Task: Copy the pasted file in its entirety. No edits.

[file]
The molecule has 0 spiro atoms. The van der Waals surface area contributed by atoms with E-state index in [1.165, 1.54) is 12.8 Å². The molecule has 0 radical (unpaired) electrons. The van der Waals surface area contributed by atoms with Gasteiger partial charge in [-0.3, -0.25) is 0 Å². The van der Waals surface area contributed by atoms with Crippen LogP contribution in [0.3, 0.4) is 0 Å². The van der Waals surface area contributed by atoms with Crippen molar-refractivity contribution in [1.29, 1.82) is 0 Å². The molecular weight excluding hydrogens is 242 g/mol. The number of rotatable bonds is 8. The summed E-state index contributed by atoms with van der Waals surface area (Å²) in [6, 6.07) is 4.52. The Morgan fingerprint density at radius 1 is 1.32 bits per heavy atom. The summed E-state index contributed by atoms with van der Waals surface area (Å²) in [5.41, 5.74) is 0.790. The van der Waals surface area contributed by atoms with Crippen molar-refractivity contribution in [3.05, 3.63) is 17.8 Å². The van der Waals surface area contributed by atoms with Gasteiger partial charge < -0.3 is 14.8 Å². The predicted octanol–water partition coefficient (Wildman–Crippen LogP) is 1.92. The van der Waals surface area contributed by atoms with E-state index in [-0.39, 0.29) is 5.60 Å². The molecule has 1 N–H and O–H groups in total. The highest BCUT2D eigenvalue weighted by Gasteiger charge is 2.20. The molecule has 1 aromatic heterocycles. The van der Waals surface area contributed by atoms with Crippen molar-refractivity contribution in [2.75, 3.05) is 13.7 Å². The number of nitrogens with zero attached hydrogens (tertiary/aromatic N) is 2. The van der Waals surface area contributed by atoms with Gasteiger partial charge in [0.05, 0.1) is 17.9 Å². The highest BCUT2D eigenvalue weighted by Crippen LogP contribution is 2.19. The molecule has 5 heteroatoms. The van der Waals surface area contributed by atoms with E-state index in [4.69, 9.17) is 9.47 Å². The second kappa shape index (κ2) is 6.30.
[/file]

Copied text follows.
The molecule has 0 spiro atoms. The van der Waals surface area contributed by atoms with E-state index in [1.165, 1.54) is 12.8 Å². The molecule has 0 radical (unpaired) electrons. The van der Waals surface area contributed by atoms with Gasteiger partial charge in [-0.3, -0.25) is 0 Å². The van der Waals surface area contributed by atoms with Crippen LogP contribution in [0.3, 0.4) is 0 Å². The van der Waals surface area contributed by atoms with Crippen molar-refractivity contribution in [1.29, 1.82) is 0 Å². The molecular weight excluding hydrogens is 242 g/mol. The number of rotatable bonds is 8. The summed E-state index contributed by atoms with van der Waals surface area (Å²) in [6, 6.07) is 4.52. The Morgan fingerprint density at radius 1 is 1.32 bits per heavy atom. The summed E-state index contributed by atoms with van der Waals surface area (Å²) in [5.41, 5.74) is 0.790. The van der Waals surface area contributed by atoms with Crippen molar-refractivity contribution in [3.05, 3.63) is 17.8 Å². The van der Waals surface area contributed by atoms with Gasteiger partial charge < -0.3 is 14.8 Å². The predicted octanol–water partition coefficient (Wildman–Crippen LogP) is 1.92. The van der Waals surface area contributed by atoms with E-state index in [-0.39, 0.29) is 5.60 Å². The molecule has 1 N–H and O–H groups in total. The highest BCUT2D eigenvalue weighted by Gasteiger charge is 2.20. The molecule has 1 aromatic heterocycles. The van der Waals surface area contributed by atoms with Crippen molar-refractivity contribution in [2.75, 3.05) is 13.7 Å². The number of nitrogens with zero attached hydrogens (tertiary/aromatic N) is 2. The van der Waals surface area contributed by atoms with Gasteiger partial charge in [0.05, 0.1) is 17.9 Å². The highest BCUT2D eigenvalue weighted by Crippen LogP contribution is 2.19. The molecule has 5 heteroatoms. The van der Waals surface area contributed by atoms with E-state index in [4.69, 9.17) is 9.47 Å². The second kappa shape index (κ2) is 6.30.